US government regulators have been watching with interest as Facebook's troubles keep piling up, and now the Federal Trade Commission (FTC) is adding to them. The agency, which is tasked with protecting consumers from abusive business practices, has announced that it has opened an investigation of Facebook's handling of user privacy.

According to the FTC, there is an ongoing non-public investigation of the social network. As such, details of the investigation are scarce. However, the FTC notes the issue is related to recent media reports of Facebook's lax privacy practices. It allowed consulting firm Cambridge Analytica to collect data on some 50 million users, and recent reports indicate it sneakily vacuumed up more data than it should have via Android permissions. Although, the latter issue seems to have been blown out of proportion.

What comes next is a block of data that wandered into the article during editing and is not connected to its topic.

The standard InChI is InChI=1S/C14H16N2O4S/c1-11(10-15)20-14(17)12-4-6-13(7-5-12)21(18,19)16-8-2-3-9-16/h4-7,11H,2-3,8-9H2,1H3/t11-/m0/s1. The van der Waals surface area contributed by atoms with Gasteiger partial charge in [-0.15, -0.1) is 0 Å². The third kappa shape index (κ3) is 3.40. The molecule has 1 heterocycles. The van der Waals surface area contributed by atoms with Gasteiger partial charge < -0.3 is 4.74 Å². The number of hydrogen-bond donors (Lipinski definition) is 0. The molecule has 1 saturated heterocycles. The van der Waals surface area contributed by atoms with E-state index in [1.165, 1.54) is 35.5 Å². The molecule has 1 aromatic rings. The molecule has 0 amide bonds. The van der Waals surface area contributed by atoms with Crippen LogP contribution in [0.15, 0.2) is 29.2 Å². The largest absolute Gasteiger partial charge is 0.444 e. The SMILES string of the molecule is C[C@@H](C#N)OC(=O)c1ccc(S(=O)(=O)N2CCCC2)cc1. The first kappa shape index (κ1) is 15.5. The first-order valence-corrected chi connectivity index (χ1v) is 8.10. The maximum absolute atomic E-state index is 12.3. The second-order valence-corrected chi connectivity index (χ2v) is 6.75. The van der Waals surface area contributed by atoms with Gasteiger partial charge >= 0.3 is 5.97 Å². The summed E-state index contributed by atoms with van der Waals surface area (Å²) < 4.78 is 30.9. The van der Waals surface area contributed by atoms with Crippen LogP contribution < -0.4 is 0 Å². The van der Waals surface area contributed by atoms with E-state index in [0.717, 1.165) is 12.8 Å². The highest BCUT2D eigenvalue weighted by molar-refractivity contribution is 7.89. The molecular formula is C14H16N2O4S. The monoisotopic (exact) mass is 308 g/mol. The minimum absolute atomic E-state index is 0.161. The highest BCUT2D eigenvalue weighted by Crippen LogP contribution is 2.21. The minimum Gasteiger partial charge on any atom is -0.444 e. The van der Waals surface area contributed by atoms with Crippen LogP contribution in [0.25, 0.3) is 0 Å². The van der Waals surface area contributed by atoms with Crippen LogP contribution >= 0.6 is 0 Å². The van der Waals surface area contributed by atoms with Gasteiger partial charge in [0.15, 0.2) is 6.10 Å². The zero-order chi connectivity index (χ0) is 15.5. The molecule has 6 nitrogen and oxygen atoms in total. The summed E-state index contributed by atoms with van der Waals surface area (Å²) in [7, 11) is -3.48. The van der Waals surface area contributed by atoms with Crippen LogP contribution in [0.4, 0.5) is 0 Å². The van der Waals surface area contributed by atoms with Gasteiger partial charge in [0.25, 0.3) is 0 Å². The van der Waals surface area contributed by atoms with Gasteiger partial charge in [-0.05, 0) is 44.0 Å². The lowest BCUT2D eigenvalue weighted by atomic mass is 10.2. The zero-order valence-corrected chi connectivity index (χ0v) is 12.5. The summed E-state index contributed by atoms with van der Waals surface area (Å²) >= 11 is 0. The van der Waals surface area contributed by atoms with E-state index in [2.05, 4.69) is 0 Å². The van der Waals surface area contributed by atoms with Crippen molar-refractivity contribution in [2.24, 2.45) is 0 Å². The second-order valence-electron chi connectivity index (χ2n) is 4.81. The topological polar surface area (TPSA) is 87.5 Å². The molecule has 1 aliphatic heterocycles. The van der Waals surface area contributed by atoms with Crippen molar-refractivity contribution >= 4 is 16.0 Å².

Facebook's stock price has slipped another 3% on the news, leaving the company's stock down around 16% in the last few weeks. If the FTC finds Facebook failed to adequately protect its users, it could be fined as much as $40,000 per violation. That could, theoretically, mean a $2 trillion fine. That's obviously not going to happen, but the FTC could still hit Facebook with a big bill to pay.